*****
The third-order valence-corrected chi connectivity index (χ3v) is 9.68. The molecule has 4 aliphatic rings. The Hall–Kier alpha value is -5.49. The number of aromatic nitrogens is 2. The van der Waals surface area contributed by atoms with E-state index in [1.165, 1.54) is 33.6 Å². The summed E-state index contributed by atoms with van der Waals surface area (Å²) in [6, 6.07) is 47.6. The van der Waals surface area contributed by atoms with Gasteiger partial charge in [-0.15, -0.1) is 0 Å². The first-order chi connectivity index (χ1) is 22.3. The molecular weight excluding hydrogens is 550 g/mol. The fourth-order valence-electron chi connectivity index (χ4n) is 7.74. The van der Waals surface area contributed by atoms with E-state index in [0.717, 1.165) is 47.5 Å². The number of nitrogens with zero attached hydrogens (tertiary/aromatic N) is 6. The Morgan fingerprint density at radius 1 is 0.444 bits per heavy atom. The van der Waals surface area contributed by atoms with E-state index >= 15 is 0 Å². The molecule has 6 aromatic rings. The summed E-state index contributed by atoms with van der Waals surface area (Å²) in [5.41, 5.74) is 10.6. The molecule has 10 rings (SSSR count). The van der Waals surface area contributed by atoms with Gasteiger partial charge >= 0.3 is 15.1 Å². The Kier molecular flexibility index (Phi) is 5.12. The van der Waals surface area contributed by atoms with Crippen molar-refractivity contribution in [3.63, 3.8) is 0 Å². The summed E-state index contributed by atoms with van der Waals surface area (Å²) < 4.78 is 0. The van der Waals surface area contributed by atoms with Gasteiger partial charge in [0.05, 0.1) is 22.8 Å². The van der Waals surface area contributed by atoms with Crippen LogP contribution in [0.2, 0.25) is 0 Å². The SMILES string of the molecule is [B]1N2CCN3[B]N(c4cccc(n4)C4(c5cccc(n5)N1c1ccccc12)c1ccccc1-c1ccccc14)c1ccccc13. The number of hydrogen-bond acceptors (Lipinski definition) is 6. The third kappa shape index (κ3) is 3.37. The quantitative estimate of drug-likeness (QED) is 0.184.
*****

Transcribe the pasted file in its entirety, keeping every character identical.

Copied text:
The third-order valence-corrected chi connectivity index (χ3v) is 9.68. The molecule has 4 aliphatic rings. The Hall–Kier alpha value is -5.49. The number of aromatic nitrogens is 2. The van der Waals surface area contributed by atoms with E-state index in [1.165, 1.54) is 33.6 Å². The summed E-state index contributed by atoms with van der Waals surface area (Å²) in [6, 6.07) is 47.6. The van der Waals surface area contributed by atoms with Gasteiger partial charge in [-0.15, -0.1) is 0 Å². The first-order chi connectivity index (χ1) is 22.3. The molecular weight excluding hydrogens is 550 g/mol. The fourth-order valence-electron chi connectivity index (χ4n) is 7.74. The van der Waals surface area contributed by atoms with E-state index in [0.717, 1.165) is 47.5 Å². The number of nitrogens with zero attached hydrogens (tertiary/aromatic N) is 6. The Morgan fingerprint density at radius 1 is 0.444 bits per heavy atom. The van der Waals surface area contributed by atoms with E-state index >= 15 is 0 Å². The molecule has 6 aromatic rings. The summed E-state index contributed by atoms with van der Waals surface area (Å²) in [5.41, 5.74) is 10.6. The molecule has 10 rings (SSSR count). The van der Waals surface area contributed by atoms with Gasteiger partial charge >= 0.3 is 15.1 Å². The Kier molecular flexibility index (Phi) is 5.12. The van der Waals surface area contributed by atoms with Crippen molar-refractivity contribution in [3.63, 3.8) is 0 Å². The summed E-state index contributed by atoms with van der Waals surface area (Å²) < 4.78 is 0. The van der Waals surface area contributed by atoms with Gasteiger partial charge in [0.05, 0.1) is 22.8 Å². The van der Waals surface area contributed by atoms with Crippen LogP contribution in [0.2, 0.25) is 0 Å². The SMILES string of the molecule is [B]1N2CCN3[B]N(c4cccc(n4)C4(c5cccc(n5)N1c1ccccc12)c1ccccc1-c1ccccc14)c1ccccc13. The number of hydrogen-bond acceptors (Lipinski definition) is 6. The third kappa shape index (κ3) is 3.37. The quantitative estimate of drug-likeness (QED) is 0.184.